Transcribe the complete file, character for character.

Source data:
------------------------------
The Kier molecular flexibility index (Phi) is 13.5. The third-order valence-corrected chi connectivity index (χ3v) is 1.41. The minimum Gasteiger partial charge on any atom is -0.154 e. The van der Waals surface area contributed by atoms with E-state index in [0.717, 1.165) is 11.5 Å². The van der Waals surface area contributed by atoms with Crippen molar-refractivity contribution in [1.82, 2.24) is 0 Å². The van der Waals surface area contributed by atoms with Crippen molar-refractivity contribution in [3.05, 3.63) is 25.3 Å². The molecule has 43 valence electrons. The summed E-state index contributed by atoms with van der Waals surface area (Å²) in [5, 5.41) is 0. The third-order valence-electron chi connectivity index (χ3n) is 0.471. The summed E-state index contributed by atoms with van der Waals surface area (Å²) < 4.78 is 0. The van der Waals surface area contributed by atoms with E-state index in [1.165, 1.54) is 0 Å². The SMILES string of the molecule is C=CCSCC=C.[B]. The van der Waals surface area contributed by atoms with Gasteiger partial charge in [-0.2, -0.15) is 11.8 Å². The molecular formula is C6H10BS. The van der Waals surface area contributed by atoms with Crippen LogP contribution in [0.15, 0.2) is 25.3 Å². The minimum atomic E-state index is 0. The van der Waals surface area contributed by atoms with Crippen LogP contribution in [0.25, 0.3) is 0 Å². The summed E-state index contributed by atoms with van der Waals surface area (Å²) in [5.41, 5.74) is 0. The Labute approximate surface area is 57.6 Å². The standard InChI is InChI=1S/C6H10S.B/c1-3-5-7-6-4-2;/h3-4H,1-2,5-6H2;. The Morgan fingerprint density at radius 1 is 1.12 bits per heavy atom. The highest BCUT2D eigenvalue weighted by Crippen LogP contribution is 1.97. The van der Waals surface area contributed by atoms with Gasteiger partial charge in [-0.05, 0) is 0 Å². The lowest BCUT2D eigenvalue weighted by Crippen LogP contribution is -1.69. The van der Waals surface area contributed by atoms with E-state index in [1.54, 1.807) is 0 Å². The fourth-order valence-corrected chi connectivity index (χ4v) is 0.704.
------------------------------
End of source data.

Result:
The Kier molecular flexibility index (Phi) is 13.5. The third-order valence-corrected chi connectivity index (χ3v) is 1.41. The minimum Gasteiger partial charge on any atom is -0.154 e. The van der Waals surface area contributed by atoms with E-state index in [0.717, 1.165) is 11.5 Å². The van der Waals surface area contributed by atoms with Crippen molar-refractivity contribution in [1.82, 2.24) is 0 Å². The van der Waals surface area contributed by atoms with Crippen molar-refractivity contribution in [3.05, 3.63) is 25.3 Å². The molecule has 43 valence electrons. The summed E-state index contributed by atoms with van der Waals surface area (Å²) in [5, 5.41) is 0. The third-order valence-electron chi connectivity index (χ3n) is 0.471. The summed E-state index contributed by atoms with van der Waals surface area (Å²) < 4.78 is 0. The van der Waals surface area contributed by atoms with E-state index in [1.165, 1.54) is 0 Å². The SMILES string of the molecule is C=CCSCC=C.[B]. The van der Waals surface area contributed by atoms with Gasteiger partial charge in [-0.2, -0.15) is 11.8 Å². The molecular formula is C6H10BS. The van der Waals surface area contributed by atoms with Crippen LogP contribution in [0.15, 0.2) is 25.3 Å². The minimum atomic E-state index is 0. The van der Waals surface area contributed by atoms with Crippen LogP contribution in [0.25, 0.3) is 0 Å². The summed E-state index contributed by atoms with van der Waals surface area (Å²) in [5.41, 5.74) is 0. The Labute approximate surface area is 57.6 Å². The standard InChI is InChI=1S/C6H10S.B/c1-3-5-7-6-4-2;/h3-4H,1-2,5-6H2;. The Morgan fingerprint density at radius 1 is 1.12 bits per heavy atom. The highest BCUT2D eigenvalue weighted by Crippen LogP contribution is 1.97. The van der Waals surface area contributed by atoms with Gasteiger partial charge in [-0.05, 0) is 0 Å². The lowest BCUT2D eigenvalue weighted by Crippen LogP contribution is -1.69. The van der Waals surface area contributed by atoms with E-state index in [1.54, 1.807) is 0 Å². The fourth-order valence-corrected chi connectivity index (χ4v) is 0.704.